If you got a puppy for Christmas by now you are starting to see some problem behaviours – accidents in the house, chewing and destroying your stuff, nipping, jumping on you and ignoring your commands. While a nuisance for us, these are simply normal behaviours of dogs and it is up to us to teach our puppies how to confidently live in the human world.
Following are some tips to help –
This is simple yet not easy for us, since we tend to get caught up in our life and forget to supervise the puppy. Puppies have to “go” frequently, think about how often a baby needs his diaper changed and you will begin to appreciate a puppy’s needs.
To avoid accidents you need to take your puppy outside to the same spot –
- First thing on a morning
- Last thing at night
- Within 10 minutes after every meal
- When he wakes up
- After playing
Accidents will happen, but when they do, it’s usually the fault of the owner. Do NOT shove the puppy’s nose in his mess, that is just nasty and don’t hit him with a newspaper. Instead, whack yourself around your head with the newspaper for being a bad owner. Simply clean up the mess with an odour neutralizer and vow to be more vigilant.
- Chewing & Destruction
All dogs chew, they use their mouths to explore their world. Just like how we would give babies lots of toys to entertain and mentally stimulate them, we need to do the same for our puppies and adult dogs. Otherwise they will find things to amuse themselves to our detriment.
You need to teach your puppy what is okay to chew. In other words, give him plenty of appropriate things to chew right away to get him hooked on those toys and chews instead of your shoes.
- Mouthing / Nipping
Puppies under 4 months old have what I call puppy piranha teeth – fine, needle sharp teeth which makes it very easy to draw blood.
Puppies are little biting machines. They bite everything that move, things that don’t move, each other, your hands, anything. Not only is this normal, it is an important part of their development. When puppies play, they learn from their playmates’ yelps and body language when a bite is too hard. Over time, a puppy figures out how to use his mouth more gently (inhibit his bite) to keep play going. This is why it is VERY important that puppies don’t leave their litter before 7 weeks old.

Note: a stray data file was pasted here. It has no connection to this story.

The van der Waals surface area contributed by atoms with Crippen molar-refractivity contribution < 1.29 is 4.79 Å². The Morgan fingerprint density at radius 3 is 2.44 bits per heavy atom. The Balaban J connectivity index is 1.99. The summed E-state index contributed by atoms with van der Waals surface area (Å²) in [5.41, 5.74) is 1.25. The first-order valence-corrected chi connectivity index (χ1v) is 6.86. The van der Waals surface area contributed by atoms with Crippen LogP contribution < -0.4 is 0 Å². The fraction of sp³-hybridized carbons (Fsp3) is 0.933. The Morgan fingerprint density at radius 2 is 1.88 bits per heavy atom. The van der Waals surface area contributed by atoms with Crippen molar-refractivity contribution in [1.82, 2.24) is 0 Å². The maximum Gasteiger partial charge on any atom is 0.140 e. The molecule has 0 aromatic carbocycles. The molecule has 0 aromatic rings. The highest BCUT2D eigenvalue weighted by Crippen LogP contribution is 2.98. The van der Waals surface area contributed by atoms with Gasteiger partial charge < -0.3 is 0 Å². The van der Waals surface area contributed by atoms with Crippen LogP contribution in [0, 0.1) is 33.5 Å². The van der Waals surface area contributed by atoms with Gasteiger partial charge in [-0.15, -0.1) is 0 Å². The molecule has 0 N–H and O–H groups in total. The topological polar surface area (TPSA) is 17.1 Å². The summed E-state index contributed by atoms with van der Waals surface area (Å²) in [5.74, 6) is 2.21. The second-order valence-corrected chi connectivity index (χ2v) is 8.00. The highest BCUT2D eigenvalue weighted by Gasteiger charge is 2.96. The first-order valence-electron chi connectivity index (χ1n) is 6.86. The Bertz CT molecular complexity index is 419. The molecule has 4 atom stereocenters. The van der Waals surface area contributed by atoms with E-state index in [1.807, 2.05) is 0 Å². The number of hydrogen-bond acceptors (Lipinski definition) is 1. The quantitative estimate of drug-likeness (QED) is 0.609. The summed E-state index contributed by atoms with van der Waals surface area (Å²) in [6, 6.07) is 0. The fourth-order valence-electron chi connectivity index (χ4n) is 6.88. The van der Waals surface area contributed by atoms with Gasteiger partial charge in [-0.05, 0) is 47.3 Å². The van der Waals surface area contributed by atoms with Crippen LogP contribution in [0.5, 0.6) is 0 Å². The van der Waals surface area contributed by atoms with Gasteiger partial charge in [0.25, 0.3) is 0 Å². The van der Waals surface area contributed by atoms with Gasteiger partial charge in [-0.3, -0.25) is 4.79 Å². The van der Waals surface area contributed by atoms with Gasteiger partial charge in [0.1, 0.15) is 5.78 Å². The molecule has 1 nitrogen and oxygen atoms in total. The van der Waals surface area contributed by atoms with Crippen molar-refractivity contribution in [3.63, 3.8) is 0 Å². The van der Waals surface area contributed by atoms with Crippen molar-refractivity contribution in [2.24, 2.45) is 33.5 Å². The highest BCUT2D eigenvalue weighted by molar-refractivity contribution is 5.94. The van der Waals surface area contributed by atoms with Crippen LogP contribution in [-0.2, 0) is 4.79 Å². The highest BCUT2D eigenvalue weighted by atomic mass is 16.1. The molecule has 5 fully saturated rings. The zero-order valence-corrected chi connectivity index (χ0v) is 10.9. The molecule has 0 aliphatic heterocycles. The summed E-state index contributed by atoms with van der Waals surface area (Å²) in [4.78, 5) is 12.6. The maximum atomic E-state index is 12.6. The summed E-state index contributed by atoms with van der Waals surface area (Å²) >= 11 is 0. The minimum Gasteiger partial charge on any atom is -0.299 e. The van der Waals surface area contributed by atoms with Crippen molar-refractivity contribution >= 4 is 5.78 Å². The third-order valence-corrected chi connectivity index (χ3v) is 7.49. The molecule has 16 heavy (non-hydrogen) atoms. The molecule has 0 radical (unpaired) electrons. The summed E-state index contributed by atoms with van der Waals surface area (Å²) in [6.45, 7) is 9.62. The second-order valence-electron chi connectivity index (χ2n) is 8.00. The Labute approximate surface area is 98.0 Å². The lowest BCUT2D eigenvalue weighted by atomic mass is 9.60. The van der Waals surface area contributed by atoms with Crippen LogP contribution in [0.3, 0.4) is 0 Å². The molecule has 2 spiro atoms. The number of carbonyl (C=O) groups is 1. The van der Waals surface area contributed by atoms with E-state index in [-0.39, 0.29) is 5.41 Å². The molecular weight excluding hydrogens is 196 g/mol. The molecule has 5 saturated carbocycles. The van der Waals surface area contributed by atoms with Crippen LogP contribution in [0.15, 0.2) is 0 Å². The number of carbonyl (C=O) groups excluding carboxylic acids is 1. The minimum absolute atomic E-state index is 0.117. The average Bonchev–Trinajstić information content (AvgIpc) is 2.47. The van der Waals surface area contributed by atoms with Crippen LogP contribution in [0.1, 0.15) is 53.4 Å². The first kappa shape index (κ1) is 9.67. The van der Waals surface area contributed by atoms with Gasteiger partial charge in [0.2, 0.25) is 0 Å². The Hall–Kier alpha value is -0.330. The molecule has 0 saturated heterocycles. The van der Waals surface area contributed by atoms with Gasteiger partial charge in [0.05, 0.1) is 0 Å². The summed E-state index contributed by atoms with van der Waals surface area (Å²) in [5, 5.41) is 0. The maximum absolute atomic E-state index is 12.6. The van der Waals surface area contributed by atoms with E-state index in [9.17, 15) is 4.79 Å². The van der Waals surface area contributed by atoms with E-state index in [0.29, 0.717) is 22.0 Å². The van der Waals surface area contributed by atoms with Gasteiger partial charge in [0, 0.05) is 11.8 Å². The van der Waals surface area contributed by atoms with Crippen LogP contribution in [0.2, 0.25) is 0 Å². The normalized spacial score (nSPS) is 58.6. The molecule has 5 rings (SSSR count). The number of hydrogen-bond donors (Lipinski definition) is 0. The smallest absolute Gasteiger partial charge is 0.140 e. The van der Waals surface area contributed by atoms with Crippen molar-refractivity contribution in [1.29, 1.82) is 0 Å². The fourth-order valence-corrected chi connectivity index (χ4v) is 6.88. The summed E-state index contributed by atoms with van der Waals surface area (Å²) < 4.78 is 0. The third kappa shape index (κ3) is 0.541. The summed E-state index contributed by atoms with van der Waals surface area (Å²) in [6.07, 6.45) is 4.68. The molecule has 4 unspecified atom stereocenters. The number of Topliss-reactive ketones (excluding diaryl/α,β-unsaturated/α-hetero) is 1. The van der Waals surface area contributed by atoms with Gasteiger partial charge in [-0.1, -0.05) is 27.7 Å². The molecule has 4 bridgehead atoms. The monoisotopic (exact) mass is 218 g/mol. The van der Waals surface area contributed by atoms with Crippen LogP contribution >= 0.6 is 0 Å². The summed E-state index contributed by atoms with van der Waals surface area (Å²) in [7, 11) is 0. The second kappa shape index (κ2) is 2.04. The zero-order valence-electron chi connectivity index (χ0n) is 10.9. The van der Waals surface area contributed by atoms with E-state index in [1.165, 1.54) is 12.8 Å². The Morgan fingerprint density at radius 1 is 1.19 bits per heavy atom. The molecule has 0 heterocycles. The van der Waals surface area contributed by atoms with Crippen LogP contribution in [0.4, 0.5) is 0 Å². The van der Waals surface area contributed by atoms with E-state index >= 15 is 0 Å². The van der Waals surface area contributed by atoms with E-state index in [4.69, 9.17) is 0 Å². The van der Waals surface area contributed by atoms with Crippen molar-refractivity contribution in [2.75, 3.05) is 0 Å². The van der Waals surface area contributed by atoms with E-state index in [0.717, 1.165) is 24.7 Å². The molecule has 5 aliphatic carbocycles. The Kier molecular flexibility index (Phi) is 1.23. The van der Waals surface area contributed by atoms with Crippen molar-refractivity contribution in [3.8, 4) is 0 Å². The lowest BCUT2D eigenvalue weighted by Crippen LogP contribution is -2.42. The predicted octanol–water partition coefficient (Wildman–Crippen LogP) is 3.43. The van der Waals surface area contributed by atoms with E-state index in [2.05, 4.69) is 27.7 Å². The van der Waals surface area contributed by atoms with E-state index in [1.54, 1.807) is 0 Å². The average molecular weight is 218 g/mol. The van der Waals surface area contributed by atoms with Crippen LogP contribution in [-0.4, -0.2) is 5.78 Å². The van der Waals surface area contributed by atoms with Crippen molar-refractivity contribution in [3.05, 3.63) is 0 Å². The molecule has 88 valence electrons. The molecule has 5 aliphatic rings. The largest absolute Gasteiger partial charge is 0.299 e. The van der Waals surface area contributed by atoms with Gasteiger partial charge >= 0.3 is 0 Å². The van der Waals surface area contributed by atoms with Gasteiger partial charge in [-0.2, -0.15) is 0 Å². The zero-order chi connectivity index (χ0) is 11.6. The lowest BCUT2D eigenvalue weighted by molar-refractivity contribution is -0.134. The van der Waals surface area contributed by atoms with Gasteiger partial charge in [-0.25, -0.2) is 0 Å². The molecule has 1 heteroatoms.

Why you should allow some biting.
Your puppy needs to learn that human skin is fragile and can’t be treated as roughly as a fur coat. Let your puppy bite you every now and again so you can let him know which bites are too hard. Otherwise he won’t learn to inhibit his bite and, if he is ever startled and bites on instinct, he may cause serious injury. Puppies need to learn bite inhibition ie how hard to bite, this process takes time
- Jumping Up
Puppies jump up to say hello and because they are so happy to see us. They don’t know that they might knock us over or ruin our clothes. Thankfully, consistent anti-jump training can quickly solve the problem for good.
The key to anti-jump training is consistency. You can end jump-up greetings for good if you turn away every time.
Be patient. If your puppy has used jumping as his main way to say hello, it will take a little while for him to learn new ways.
- Ignoring Your Commands
Puppies don’t understand English, we have to teach them what our words mean, they have to learn to associate our words with their actions. Have you ever been around a bunch of people who speak another language which differs from yours? It’s just a bunch of noise isn’t it? So why do people persist in calling dogs stubborn, hard-ears or stupid, when they haven’t taken the time to teach their dogs?
Avoid problems in the first place, save yourself lots of money in damage to your shoes, clothes, furniture, phones, internet cables, etc and get the help of a positive reinforcement trainer. There is absolutely NO need to use aversives like chokers, pinch collars or electric collars or force. You can start training your pup from as early as eight weeks once you use gentle, kind methods which will not hurt nor harm him.